Something I’ve observed in the years I’ve been working on Elgg is the dynamic between the people who produce tools and the academics who talk about using them. Which is this: while there are mechanisms in place for an academic project to get funding to talk about using Elgg and trial it on a handful of students, it’s next to impossible for us to get similar funding to produce the tool to begin with.
Here’s a question posed by this blog post:
If an elf appeared and offer to give you a program that met your spec, how happy would you be?
Obviously everyone knows that programs aren’t made by magical elves; we know that they take thousands of person-hours and blood, sweat and tears to get right.
What the question assumes, though, is that having a program made is just a case of writing out a spec, passing it to an engineer and having it built. This simply isn’t the case if you want to produce a quality software application, particularly if you are not a programmer or software engineer yourself. Since beginning this work I’ve heard time and time again, from people I’ve met in institutions all over the world, that e-learning software is not a place for programmers and computer scientists. This is plain wrong: of course it is. Who else has the expertise to know what’s possible and what works in a software context? Every project needs a balanced mix of expertise and skills.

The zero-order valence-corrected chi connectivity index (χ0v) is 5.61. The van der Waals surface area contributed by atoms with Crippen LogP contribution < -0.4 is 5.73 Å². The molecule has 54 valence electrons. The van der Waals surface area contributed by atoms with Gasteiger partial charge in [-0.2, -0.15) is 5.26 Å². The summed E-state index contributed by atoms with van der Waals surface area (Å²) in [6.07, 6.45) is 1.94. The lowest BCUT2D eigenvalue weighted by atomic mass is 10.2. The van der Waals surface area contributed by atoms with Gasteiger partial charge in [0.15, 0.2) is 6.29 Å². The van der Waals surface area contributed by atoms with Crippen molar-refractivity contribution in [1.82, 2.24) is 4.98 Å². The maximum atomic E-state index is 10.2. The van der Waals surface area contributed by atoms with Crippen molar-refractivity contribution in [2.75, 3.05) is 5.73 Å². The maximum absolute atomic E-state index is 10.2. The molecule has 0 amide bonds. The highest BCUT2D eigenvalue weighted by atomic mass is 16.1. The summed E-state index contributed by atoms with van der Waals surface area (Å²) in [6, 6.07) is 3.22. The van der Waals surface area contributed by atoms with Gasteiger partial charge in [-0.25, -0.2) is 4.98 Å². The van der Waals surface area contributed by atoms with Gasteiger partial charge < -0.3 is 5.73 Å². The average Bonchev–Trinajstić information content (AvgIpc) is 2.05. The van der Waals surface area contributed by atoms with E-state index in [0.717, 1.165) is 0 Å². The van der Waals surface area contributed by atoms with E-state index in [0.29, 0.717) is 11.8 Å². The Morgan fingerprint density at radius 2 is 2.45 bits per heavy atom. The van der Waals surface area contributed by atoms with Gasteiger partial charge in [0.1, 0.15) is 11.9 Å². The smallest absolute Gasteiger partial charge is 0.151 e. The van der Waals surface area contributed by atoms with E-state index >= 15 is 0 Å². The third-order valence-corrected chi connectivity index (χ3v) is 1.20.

Of course, this is a learning experience for us, and in some ways we’re feeling our way around the academic scene. If you’ve got any advice or thoughts on obtaining funding and/or joining academic projects, we’d love to hear it.